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An ongoing argument raging across the country over whether student test score gains are a fair way to gauge a teacher’s skill has hit the courts.
In what may be among the first of many lawsuits over the new evaluations—which have been adopted by multiple states—the Florida teachers union is challenging the state’s use of test scores in decisions about which teachers are fired and which receive pay raises. The Florida Education Association argues the system violates the U.S. Constitution’s equal protection and due process clauses.
The debate over the new systems has often centered on the frequent errors in what’s known as value-added measurement, which can lead to effective teachers being misidentified as ineffective, and whether the potential problems for teachers outweigh the potential benefits for students.
A new paper published this week explores both sides.
Ratings for teachers based on test scores get it wrong a lot of the time. Dan Goldhaber of the University of Washington-Bothell, and Susanna Loeb, of Stanford University, review previous research that finds about a quarter of teachers are likely to be misidentified as ineffective when they’re in fact effective using the test score measures.
“The error rates,” they write, “appear to be quite high.”
And yet, the researchers argue that using test scores to make high-stakes decisions about teachers’ jobs is actually a more accurate method than previous systems, which often depended on cursory classroom observations, pass rates on licensure tests, and degrees earned.
“Flawed as they are, value-added measures appear to be better predictors of student achievement than the teacher characteristics that we currently use,” the researchers write.
What to do? Goldhaber and Loeb, as researchers are wont to do, suggest more research. But they also lay out some of the trade-offs that policymakers (and now the courts) should consider.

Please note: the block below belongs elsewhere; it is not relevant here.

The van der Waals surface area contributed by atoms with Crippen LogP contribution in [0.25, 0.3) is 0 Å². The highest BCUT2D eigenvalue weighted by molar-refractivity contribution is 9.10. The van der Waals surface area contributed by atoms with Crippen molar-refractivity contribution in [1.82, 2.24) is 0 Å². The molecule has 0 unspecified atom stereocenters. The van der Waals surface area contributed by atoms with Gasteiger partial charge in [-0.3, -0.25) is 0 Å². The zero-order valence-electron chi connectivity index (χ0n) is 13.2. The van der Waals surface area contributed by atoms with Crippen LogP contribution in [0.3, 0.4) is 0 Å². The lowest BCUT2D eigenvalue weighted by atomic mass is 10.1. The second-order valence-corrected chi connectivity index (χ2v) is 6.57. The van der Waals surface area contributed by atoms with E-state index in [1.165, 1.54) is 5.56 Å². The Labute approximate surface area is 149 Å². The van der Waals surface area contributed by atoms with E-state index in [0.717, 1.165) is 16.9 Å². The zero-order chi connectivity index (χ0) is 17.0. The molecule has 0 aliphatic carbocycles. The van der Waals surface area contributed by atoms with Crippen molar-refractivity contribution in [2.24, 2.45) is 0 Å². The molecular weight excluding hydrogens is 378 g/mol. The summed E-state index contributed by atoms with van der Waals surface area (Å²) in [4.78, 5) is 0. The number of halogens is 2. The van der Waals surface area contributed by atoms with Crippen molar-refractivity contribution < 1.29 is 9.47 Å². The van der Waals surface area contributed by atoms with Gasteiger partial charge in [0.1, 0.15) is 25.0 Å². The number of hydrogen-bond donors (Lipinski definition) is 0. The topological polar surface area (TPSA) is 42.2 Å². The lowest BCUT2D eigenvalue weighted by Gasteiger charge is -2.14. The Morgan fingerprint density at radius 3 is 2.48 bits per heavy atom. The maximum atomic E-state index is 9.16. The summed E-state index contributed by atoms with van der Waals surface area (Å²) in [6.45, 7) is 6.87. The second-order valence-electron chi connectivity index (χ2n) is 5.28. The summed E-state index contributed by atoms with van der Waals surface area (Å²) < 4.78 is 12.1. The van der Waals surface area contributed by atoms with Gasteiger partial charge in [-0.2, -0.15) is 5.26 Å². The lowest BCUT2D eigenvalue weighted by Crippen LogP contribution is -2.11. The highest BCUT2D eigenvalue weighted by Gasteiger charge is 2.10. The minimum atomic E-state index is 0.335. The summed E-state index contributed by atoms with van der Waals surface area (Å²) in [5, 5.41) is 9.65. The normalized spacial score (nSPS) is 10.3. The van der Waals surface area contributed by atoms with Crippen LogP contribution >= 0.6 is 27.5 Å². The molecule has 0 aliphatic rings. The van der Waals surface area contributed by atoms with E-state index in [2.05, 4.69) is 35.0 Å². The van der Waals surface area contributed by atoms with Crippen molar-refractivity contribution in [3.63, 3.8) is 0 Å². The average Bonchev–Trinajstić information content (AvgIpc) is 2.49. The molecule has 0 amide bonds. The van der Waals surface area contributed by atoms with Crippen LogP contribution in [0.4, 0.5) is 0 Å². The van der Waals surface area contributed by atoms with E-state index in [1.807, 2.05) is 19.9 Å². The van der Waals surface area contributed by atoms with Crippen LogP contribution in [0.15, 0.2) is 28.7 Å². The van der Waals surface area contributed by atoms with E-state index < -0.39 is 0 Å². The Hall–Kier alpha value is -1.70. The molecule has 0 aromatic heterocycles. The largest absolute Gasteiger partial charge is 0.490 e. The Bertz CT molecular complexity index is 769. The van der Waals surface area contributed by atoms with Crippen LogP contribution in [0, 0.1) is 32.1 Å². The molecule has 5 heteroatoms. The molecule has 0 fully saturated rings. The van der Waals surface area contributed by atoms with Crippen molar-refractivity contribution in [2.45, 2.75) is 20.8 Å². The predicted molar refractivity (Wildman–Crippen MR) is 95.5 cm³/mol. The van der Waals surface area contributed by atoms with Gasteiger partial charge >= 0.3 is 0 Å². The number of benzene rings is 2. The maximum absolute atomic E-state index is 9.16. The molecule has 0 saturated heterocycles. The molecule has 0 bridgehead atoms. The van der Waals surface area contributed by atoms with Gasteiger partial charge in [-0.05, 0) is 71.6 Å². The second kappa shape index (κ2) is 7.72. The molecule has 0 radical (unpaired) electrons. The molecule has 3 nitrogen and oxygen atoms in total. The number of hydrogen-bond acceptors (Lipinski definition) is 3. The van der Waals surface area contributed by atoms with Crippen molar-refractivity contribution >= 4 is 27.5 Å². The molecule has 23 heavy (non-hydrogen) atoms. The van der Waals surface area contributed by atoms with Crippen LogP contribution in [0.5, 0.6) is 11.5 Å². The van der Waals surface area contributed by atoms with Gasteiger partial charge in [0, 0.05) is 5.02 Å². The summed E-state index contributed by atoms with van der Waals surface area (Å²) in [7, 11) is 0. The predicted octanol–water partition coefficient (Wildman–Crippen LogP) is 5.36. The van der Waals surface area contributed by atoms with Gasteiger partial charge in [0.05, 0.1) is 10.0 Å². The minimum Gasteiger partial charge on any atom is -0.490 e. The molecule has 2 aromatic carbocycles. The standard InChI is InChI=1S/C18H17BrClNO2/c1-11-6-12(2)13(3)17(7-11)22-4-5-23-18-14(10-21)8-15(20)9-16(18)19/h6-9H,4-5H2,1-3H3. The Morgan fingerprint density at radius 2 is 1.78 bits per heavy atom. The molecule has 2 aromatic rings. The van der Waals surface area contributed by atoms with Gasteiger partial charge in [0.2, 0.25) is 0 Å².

Is firing some teachers who may not deserve to be fired worth it if it ensures more bad teachers leave the classroom and more students have the opportunity to sit in the classroom of a good teacher?
Will increasing accountability, especially if the systems are viewed as unfair, have the unintended effect of reducing collaboration among teachers and scaring away good candidates from the profession?
Will the new evaluations prompt schools of education and districts to better train teachers, or will the newly-identified struggling teachers still be left to flounder?
Finally, the researchers ask, “How will the system handle legal challenges?”
At issue in Florida are not the error rates, but the fact that teachers are receiving ratings based on test scores of students or subjects they don’t teach. “This lawsuit highlights the absurdity of the evaluation system,” said Andy Ford, president of the Florida Education Association, in a statement.
Goldhaber and Loeb argue that for the most part, courts will probably defer to states and districts on the new evaluations, recognizing “that value-added measures are intended to improve those systems.” But they also say that the outcome of lawsuits will depend on whether “the state or district can demonstrate that the evaluation system in question was thoughtfully designed and consistent with sound educational principles.”
“Ultimately,” the researchers conclude, “employment decisions need only be based on evaluation systems that are sufficiently valid, not perfect.”
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